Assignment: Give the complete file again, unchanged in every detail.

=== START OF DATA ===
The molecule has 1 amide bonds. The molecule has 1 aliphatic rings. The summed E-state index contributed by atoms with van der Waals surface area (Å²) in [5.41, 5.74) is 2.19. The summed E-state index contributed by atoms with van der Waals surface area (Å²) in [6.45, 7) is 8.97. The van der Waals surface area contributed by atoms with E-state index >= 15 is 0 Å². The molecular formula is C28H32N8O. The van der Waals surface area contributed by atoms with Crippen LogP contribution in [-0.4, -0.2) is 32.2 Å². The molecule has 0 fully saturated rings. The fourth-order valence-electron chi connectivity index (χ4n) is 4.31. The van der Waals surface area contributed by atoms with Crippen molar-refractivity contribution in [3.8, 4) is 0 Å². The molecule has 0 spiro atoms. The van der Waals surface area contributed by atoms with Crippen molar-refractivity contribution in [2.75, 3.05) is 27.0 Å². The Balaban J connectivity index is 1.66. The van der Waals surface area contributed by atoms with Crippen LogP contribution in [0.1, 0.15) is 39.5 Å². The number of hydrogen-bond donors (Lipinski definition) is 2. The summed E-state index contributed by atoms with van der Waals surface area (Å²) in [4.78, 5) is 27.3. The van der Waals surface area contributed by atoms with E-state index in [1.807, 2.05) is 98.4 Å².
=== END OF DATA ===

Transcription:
The molecule has 1 amide bonds. The molecule has 1 aliphatic rings. The summed E-state index contributed by atoms with van der Waals surface area (Å²) in [5.41, 5.74) is 2.19. The summed E-state index contributed by atoms with van der Waals surface area (Å²) in [6.45, 7) is 8.97. The van der Waals surface area contributed by atoms with E-state index >= 15 is 0 Å². The molecular formula is C28H32N8O. The van der Waals surface area contributed by atoms with Crippen LogP contribution in [-0.4, -0.2) is 32.2 Å². The molecule has 0 fully saturated rings. The fourth-order valence-electron chi connectivity index (χ4n) is 4.31. The van der Waals surface area contributed by atoms with Crippen molar-refractivity contribution in [3.8, 4) is 0 Å². The molecule has 0 spiro atoms. The van der Waals surface area contributed by atoms with Crippen molar-refractivity contribution in [2.75, 3.05) is 27.0 Å². The Balaban J connectivity index is 1.66. The van der Waals surface area contributed by atoms with Crippen LogP contribution in [0.1, 0.15) is 39.5 Å². The number of hydrogen-bond donors (Lipinski definition) is 2. The summed E-state index contributed by atoms with van der Waals surface area (Å²) in [4.78, 5) is 27.3. The van der Waals surface area contributed by atoms with E-state index in [1.807, 2.05) is 98.4 Å².